MADRID, SPAIN – NOVEMBER 25: Actor Antonio Banderas attends the Vanity Fair awards 2019 at the Royal Theater on November 25, 2019 in Madrid, Spain. (Photo by Carlos Alvarez/Getty Images)
  • Golden Globe Awards

Nominee Profile 2020: Antonio Banderas, “Pain and Glory”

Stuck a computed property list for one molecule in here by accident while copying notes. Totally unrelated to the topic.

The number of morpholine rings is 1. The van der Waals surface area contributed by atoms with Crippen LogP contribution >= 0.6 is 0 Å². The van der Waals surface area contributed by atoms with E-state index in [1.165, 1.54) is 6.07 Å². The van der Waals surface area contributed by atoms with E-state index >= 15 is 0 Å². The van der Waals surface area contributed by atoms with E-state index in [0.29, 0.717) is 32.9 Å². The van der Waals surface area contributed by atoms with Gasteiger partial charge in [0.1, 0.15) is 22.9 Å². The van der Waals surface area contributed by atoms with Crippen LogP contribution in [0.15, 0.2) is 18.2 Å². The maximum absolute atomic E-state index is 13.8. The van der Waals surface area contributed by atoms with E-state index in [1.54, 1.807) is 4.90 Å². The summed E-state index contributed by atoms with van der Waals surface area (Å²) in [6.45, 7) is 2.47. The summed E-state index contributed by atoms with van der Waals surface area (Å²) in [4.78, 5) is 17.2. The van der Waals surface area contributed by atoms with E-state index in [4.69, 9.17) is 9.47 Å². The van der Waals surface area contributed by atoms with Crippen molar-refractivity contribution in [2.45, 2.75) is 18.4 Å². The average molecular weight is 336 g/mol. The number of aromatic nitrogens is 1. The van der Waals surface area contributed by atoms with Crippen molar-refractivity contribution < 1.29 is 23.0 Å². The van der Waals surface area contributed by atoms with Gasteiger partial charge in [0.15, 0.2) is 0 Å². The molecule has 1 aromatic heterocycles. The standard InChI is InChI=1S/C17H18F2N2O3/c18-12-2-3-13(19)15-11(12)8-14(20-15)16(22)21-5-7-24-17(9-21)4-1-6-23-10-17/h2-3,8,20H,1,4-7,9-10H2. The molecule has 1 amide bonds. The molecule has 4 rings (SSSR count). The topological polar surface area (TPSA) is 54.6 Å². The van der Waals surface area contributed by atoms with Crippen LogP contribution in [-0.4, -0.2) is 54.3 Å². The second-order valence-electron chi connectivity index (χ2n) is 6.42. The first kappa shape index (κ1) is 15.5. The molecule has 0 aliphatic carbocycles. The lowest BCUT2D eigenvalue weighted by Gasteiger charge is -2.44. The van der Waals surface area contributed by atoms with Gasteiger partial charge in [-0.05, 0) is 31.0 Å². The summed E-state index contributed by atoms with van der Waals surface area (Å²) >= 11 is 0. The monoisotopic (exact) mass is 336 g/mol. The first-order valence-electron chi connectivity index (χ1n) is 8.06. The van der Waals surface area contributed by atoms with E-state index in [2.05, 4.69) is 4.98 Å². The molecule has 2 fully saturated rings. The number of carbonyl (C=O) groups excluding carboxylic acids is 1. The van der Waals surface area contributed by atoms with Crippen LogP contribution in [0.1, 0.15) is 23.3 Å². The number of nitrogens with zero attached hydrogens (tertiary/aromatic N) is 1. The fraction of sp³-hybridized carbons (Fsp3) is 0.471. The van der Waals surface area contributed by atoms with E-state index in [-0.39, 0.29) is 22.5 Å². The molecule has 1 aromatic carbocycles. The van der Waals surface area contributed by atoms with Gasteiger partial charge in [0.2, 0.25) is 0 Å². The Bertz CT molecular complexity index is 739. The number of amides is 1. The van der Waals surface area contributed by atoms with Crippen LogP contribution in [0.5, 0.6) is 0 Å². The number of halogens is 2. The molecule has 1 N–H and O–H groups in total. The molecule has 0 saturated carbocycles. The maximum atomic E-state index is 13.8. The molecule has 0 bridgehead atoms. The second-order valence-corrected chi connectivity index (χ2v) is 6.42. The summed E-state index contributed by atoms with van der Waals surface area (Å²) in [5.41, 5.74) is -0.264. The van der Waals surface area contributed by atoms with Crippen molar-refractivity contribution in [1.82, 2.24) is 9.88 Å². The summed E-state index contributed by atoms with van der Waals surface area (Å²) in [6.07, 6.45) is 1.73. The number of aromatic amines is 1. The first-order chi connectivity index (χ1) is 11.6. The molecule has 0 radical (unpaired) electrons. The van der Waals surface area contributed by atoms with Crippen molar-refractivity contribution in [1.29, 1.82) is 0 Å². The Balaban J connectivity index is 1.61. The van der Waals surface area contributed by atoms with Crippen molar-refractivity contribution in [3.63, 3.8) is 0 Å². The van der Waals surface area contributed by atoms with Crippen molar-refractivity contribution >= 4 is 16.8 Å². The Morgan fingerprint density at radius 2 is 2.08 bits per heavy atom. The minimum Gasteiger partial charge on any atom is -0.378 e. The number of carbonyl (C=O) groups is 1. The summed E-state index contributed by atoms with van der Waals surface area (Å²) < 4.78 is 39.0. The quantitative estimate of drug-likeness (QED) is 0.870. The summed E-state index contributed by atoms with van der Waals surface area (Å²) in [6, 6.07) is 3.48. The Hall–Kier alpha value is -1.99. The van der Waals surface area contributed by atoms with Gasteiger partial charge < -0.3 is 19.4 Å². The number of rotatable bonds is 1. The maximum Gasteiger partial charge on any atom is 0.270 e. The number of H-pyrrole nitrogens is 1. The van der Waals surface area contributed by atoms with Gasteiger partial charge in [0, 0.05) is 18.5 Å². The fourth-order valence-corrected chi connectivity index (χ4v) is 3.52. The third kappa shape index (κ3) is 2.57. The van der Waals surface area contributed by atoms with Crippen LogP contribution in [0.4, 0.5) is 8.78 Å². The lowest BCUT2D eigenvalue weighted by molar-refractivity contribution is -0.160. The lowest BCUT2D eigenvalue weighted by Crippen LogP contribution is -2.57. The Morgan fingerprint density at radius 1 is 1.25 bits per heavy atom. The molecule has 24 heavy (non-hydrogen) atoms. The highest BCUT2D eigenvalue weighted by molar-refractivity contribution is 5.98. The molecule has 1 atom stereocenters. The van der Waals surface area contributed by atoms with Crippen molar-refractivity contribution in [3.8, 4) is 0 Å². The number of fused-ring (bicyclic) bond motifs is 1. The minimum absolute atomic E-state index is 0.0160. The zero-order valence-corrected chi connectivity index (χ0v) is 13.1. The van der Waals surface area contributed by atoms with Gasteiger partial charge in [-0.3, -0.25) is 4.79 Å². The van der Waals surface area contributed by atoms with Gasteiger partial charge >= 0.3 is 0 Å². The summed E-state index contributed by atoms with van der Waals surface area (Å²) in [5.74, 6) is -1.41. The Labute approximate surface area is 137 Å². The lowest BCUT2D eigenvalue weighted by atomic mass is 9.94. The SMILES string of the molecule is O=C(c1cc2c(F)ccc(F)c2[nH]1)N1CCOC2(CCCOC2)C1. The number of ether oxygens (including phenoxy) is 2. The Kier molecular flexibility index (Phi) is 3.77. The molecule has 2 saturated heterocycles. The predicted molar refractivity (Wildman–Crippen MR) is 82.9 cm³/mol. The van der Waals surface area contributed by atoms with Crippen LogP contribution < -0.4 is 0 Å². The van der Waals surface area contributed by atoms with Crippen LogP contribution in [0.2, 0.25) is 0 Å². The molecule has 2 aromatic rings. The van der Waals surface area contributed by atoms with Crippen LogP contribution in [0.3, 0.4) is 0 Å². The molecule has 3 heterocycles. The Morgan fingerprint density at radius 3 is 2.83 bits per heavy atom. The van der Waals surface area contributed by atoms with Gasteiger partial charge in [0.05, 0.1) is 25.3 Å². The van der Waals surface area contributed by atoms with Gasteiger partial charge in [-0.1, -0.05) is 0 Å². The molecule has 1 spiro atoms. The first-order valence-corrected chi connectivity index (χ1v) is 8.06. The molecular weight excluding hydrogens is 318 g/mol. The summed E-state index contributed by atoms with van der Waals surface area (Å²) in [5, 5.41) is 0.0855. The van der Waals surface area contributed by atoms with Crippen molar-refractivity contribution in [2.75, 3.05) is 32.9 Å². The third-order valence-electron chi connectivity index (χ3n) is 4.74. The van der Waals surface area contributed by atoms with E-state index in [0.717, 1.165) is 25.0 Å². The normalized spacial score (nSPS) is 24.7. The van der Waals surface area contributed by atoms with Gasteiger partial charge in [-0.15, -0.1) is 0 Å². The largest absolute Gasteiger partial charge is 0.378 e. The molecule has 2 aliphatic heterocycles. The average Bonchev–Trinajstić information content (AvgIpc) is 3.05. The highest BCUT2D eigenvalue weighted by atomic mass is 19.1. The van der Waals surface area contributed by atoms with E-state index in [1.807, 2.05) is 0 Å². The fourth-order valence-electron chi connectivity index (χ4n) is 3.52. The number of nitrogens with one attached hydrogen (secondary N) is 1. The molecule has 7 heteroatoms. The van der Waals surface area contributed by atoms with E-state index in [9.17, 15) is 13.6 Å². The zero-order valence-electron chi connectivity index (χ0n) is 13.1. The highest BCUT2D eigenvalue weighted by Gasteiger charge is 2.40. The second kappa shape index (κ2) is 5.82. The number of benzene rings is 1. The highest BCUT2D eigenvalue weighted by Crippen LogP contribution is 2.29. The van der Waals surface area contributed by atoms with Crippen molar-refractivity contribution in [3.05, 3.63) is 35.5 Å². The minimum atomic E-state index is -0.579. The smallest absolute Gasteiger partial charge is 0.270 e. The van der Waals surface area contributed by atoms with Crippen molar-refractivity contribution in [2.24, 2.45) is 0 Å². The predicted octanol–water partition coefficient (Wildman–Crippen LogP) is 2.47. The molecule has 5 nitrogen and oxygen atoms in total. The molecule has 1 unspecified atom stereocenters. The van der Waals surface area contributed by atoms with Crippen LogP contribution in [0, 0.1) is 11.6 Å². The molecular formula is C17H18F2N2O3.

“It is always difficult to play somebody who exists,” Antonio Banderas said about playing a filmmaker inspired by Pedro Almodóvar in Pain and Glory. Almodóvar himself directed the film – titled Dolor y gloria in Spanish- about a filmmaker who reflects on the choices he has made in life and his series of re-encounters with the people in his past – a fictionalized autobiographical story which the director defines as “auto-fiction.” Banderas added in our interview in late 2019, “If that person is actually your friend, it’s a little more challenging. And if that person is also behind the camera, then it’s even more extraordinarily difficult and challenging.”Banderas’ and Almodóvar’s friendship and collaboration is a significant one for Spanish and international cinema. After the director saw Banderas in a play, he cast the young actor in his film debut, Labyrinth of Passion. The two talents became friends as they worked together in Almodovar’s seminal films: Law of Desire, Matador, Women on the Verge of a Nervous Breakdown and Tie Me Up! Tie Me Down! These films established Almodóvar as Spain’s premier auteur and paved the way for Banderas’ foray into Hollywood. The director and his muse did not work together for more than 20 years until The Skin I Live In in 2011 and now, Pain and Glory – a personal and emotional experience for both talents, especially since Almodóvar, who turned 70 last September, also wrote the script.While the renowned filmmaker claimed that Pain and Glory is not autobiographical, he admitted that the film is deeply personal, and the life of Banderas’ aging director role parallels his own. Like Pedro, Banderas’ character, Salvador Mallo, is gay, a Spanish filmmaker and suffers from chronic back pain. The acclaimed movie, which has landed on critics’ year-end top-ten lists and is nominated for the Golden Globes’ Best Foreign Language Film, follows Salvador from his childhood in the 60s, his first desire, and his first adult love to his career as a director and the void that he experiences later in life. It’s an emotionally potent story of memories and what-might-have-been.Almodóvar surrounded Banderas with a fine cast, several of whom are regulars in his films: Penélope Cruz, Asier Exteandia, Leonardo Sbaraglia, Julieta Serrano and Nora Navas. “I wanted to know just two things – why Pedro wanted to do this movie at this particular time in his life and why he wanted me to play him, his alter ego,” Banderas said. “That’s how we started working on this project, just doing a clean slate, and to create a character from nothing, not using the tools that I knew would make this work in one direction or another for me, that I was using for many years, in other movies.”The resulting performance yielded Banderas his first Cannes Film Festival Best Actor prize in May 2019 and his fifth Golden Globe Awards Best Actor nomination (in various TV and film categories). The accolades coincide with Banderas’ resurgence since he survived a heart attack in January 2017. He underwent a procedure to introduce three stents in his arteries.The Malaga, Andalusia-born actor said the health scare made him appreciate the pleasures of acting. Recovering from that health setback gave him the equanimity to tackle the challenge of various recent roles, including famed artist Pablo Picasso in Season Two of National Geographic’s Genius. “After I had my heart attack, some magical things started happening,” he said in our 2018 interview. “I lost the anxiousness for certain things and just enjoyed the pleasure of acting by itself. It was almost like my life gave me the possibility of taking a step back and looking at things with a little more perspective.“The only certainty that we have is death. It’s a second chance, and I’m taking it.”